Colin Parkinson

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Naval and Army Reserve units based on the Coast could take on part of this tasking. The Army Reserves can teach gun handling basics to the Naval Reserve and the Naval Reserves can teach ship/boat stuff to the Army Reserve.
 

Furniture

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I would argue that the deterioration in small arms proficiency (and therefore fear in of your small arms) actually comes less from an institutional disregard for the training, but from a more universal institutional deterioration of professionalism, discipline, and commitment.

Small arms instructors and the school used to take pride in ensuring people actually learned what they are supposed to know; that is, that people actually became more than just safe, but competent at weapons handling. Instruction lasted a whole day, but now, instructors at he range do everything as fast as possible to get you in and out of there, because the sooner you are done, the sooner they go home for the day. Before, you had to actually pass the qualification shoot in order to pass the qualification shoot. No, that wasn't a typo. No one fails the test anymore, no matter how bad they do. In fact, there was a short period recently where the range was missing the targets (the paper) needed to actually score a portion of the qualification shoot.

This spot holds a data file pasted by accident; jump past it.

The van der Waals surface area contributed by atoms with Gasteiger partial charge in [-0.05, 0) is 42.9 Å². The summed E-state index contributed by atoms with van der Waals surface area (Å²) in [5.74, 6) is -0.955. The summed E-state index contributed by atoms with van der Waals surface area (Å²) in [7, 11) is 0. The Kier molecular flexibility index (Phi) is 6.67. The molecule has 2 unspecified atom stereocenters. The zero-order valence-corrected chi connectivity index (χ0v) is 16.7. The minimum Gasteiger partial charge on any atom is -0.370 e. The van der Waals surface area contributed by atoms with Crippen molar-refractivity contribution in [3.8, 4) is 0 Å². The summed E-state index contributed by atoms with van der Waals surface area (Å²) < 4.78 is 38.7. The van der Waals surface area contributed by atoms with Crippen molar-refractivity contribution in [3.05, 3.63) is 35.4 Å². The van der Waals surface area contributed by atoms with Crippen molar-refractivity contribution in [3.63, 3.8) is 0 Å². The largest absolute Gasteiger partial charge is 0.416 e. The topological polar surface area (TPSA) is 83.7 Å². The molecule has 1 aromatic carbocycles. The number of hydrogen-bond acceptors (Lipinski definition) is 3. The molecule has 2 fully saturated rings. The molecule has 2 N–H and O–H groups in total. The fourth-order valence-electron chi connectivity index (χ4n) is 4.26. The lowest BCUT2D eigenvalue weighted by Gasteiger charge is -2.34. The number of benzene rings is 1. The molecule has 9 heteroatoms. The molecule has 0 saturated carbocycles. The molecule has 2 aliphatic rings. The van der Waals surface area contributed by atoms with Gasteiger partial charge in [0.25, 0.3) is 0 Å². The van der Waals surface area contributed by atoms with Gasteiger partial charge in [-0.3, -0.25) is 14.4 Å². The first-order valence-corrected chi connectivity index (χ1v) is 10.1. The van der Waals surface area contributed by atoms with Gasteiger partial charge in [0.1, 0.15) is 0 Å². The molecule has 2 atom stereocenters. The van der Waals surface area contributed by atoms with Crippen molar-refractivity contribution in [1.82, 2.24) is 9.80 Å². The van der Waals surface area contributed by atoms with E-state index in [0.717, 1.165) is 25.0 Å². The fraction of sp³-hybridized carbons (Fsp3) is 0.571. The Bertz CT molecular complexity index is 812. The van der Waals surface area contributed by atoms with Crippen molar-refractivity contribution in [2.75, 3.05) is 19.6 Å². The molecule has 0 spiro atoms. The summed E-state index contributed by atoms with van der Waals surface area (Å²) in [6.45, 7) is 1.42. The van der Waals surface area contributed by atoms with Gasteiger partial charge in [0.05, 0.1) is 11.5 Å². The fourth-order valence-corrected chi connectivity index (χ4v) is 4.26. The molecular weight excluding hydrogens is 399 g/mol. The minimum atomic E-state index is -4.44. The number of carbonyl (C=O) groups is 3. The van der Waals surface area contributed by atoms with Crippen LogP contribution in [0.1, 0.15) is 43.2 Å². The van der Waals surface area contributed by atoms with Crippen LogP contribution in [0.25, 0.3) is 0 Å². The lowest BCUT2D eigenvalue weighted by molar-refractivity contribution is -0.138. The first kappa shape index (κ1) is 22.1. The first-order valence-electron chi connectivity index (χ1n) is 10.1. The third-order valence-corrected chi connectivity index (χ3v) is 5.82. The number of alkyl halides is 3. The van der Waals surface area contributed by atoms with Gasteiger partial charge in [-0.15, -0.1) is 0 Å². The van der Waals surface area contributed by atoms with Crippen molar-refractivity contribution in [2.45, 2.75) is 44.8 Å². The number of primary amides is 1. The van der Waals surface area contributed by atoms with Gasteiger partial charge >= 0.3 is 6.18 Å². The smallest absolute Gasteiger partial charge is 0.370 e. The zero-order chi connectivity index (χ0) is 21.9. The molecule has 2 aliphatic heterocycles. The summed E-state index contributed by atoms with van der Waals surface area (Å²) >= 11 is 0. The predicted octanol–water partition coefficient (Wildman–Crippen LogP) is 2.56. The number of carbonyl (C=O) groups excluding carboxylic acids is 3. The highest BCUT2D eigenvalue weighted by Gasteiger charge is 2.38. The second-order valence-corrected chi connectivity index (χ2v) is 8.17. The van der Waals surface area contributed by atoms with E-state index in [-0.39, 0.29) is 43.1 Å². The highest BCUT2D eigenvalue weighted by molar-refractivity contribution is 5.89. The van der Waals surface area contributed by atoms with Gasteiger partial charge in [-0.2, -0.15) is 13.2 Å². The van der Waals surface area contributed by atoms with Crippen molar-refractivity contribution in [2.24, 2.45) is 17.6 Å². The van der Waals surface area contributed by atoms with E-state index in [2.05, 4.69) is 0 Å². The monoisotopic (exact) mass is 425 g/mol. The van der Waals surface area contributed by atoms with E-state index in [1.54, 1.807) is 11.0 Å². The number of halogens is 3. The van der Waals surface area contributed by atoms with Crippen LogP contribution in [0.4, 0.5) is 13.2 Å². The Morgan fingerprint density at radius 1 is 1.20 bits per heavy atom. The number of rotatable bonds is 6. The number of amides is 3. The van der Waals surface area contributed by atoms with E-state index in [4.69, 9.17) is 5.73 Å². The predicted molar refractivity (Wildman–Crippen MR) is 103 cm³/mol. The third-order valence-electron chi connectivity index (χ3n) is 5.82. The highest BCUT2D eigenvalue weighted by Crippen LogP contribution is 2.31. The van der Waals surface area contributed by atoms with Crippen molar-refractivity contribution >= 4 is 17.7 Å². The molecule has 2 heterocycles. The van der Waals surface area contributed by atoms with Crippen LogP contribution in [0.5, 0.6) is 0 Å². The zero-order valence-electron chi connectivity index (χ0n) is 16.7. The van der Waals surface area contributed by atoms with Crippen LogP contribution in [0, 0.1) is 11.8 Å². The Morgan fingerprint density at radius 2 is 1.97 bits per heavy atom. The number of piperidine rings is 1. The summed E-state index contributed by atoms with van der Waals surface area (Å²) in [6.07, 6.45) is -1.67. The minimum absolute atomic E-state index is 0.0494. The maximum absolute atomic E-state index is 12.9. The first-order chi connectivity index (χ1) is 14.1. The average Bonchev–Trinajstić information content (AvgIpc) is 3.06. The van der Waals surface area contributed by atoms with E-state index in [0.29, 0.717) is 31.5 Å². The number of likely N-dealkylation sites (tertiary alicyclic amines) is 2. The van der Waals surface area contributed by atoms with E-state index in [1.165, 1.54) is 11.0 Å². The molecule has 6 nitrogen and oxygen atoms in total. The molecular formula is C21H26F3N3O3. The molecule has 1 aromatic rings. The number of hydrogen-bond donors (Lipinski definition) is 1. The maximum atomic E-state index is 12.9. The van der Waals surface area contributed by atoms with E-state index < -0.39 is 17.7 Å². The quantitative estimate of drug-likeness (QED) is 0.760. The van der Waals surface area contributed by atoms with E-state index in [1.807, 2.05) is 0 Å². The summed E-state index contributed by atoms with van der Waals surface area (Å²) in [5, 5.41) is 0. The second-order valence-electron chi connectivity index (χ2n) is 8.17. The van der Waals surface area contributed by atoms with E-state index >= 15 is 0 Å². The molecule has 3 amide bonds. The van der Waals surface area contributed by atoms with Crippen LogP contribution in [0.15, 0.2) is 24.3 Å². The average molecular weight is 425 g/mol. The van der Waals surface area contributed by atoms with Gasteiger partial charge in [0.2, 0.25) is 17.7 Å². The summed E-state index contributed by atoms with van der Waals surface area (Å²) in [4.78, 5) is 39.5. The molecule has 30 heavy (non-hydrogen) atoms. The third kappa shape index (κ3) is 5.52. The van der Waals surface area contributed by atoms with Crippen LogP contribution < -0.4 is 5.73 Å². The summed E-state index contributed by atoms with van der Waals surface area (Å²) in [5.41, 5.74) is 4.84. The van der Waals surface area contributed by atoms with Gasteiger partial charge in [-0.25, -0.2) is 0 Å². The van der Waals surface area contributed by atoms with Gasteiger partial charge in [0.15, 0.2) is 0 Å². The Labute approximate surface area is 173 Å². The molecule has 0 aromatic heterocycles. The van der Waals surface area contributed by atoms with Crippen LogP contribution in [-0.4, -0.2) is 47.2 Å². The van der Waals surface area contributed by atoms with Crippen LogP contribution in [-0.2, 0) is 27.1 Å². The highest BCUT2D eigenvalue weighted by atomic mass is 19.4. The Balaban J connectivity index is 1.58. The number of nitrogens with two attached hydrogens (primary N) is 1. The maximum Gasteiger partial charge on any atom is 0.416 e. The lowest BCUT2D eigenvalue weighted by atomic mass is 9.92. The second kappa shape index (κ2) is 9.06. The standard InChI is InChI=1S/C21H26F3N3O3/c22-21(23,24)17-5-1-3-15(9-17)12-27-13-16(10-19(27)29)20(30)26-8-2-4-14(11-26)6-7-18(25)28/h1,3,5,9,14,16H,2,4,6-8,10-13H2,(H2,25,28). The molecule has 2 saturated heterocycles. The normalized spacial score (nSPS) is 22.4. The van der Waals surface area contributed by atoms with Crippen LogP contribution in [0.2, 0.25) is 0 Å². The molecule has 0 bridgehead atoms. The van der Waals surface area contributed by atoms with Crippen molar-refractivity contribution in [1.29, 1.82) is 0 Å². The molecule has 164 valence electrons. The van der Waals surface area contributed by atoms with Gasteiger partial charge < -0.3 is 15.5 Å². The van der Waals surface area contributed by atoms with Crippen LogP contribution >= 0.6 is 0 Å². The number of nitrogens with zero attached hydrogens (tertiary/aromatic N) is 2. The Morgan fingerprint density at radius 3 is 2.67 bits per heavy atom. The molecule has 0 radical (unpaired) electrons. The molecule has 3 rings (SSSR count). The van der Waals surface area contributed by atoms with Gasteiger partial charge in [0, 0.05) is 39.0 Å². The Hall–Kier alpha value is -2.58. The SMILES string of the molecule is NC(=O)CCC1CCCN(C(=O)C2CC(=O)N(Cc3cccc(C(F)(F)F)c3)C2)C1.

When did this happen, because in my 21 years things are about the same as they always were.

Guns are "army" to the RCN, and RCAF. I've heard people complain about having to learn "army" stuff when they should be turning wrenches, or filling spreadsheets for a couple for decades. If your sailors need a full day at the range to practice IAs and stoppages/safe weapons handling, it's because the ships have allowed skills to fade.